Unleash your creativity at weekly hand-drumming class

Photo courtesy Paul Roberts
Pam Guiden, who moved to Pagosa Springs about a year and a half ago, began attending the local hand-drumming class as a way to learn more about her new community, and found out she enjoyed delving back into music.

By Paul Roberts
Special to The PREVIEW
Join musician and music therapist Paul Roberts for a free hand-drumming class at the Pagosa Lakes Clubhouse on Tuesday, Jan. 14, at noon. The purpose of this class is to provide an opportunity for people of all ages to unleash their creativity. No previous experience is necessary. Drums are provided for those who do not have one.
“I regretted that music fell away as I became an adult,” said Pam Guiden. “Years later, after moving to Pagosa, I was surprised to get back to it in a very different way. When my husband and I moved here a year and a half ago, I began looking for ways to get out and learn about the community — to get involved, see new faces and do new things. Reading an article in The SUN about the drumming class, I thought, ‘Well, I’ve never tried this before, but, what the heck, let’s give it a whirl.’ What I discovered was that I really, really enjoyed it.”
She continued: “I was very involved in music as a young child, growing up in Fort Wayne, Ind., and began piano in the first grade, then started French horn in fourth grade. I went pretty far with the French horn, playing in bands and orchestras, the community symphony and a small group ensemble at a university. I did one semester of concert band at Indiana University, but studies as a nursing major took precedence. Later, as I began working as a community health nurse, I did not have enough time to devote to the instrument, although I did get a chance to play with the Kansas community band for a couple of years.”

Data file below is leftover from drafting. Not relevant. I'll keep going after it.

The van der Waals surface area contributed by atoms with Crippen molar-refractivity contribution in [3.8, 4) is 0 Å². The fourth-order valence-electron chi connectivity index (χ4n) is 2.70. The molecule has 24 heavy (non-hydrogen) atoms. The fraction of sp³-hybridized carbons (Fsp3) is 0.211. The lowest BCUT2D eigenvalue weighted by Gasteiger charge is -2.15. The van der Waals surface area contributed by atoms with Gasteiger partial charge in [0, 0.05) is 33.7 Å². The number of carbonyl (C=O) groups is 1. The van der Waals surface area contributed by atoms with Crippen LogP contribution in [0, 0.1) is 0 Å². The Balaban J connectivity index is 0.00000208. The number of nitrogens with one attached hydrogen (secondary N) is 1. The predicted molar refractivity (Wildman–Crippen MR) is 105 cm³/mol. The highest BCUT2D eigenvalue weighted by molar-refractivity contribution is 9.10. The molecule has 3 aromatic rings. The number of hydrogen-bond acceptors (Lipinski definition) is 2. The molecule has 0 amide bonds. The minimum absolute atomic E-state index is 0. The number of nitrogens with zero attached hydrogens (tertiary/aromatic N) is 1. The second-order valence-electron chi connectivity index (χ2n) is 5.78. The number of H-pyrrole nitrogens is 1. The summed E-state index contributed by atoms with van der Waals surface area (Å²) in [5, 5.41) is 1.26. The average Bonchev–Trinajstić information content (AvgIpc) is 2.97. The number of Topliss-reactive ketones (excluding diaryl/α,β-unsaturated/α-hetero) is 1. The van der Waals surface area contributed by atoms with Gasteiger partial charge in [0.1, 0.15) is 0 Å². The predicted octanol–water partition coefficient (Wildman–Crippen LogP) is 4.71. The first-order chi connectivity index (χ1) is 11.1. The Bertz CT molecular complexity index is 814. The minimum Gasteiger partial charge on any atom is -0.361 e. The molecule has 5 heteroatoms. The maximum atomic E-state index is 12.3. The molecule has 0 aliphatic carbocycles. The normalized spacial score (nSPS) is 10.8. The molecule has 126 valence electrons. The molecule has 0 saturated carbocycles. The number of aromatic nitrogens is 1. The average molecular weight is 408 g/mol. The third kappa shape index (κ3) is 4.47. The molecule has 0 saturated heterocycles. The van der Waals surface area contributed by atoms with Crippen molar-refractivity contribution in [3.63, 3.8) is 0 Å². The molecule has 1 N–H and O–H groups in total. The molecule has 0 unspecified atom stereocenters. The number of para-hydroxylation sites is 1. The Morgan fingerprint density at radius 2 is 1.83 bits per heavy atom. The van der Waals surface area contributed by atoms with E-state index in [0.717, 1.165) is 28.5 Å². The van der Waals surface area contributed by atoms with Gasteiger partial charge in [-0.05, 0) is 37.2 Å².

Working as a community health nurse for 34 years, Guiden’s career path has led to numerous opportunities to use her clinical knowledge and experience to design and implement a wide range of wellness-promoting programs in nonclinical settings in the U.S. and other countries. Working as a public health nurse in schools, she has been impressed by the potential music has to promote learning and growth.
“I had a chance to see how children really respond to music and how you can integrate that in the classroom, and involve different parts of their brain. It makes the day a better day when the teachers include music as an activity. Kids really tend to light up when they participate in making music. They just really blossom with that. I think a lot of children don’t have much exposure to music-making at home, but I think it’s really important to get that foundation in, as much as you can, in their earlier years, and give them an exposure, an interest, a building block.
“I think we’re just at the edge of understanding what a beneficial capacity music can have to promote learning and growth, as a different path to the brain, a different way to engage. I like the idea of making music a cradle to grave opportunity.”
She added, “I think Paul’s drumming class is an unusual opportunity to have in a relatively small mountain community. Being able to express and create and flow — it kind of wipes your mind clean and lets you move on, in a way. I’m really impressed to have that freedom, that creative expression. You can’t do anything wrong. You have to get out of your head. You have to let your inhibitions down a little bit, relax and play. Also, I think when you have the opportunity to express yourself musically, that sets up a tremendous opportunity for stress reduction.
“It’s a shared experience, which is relationship building, a unique opportunity. At least a couple drum circles have sprouted off the Pagosa drumming class, so it’s creating a ripple, a wave. I see a lot of potential benefits and applicability for this type of free-form, expressive and creative musical experience.”
For more information about the hand-drumming class, call 731-3117. The Pagosa Lakes Clubhouse is located at 230 Port Ave.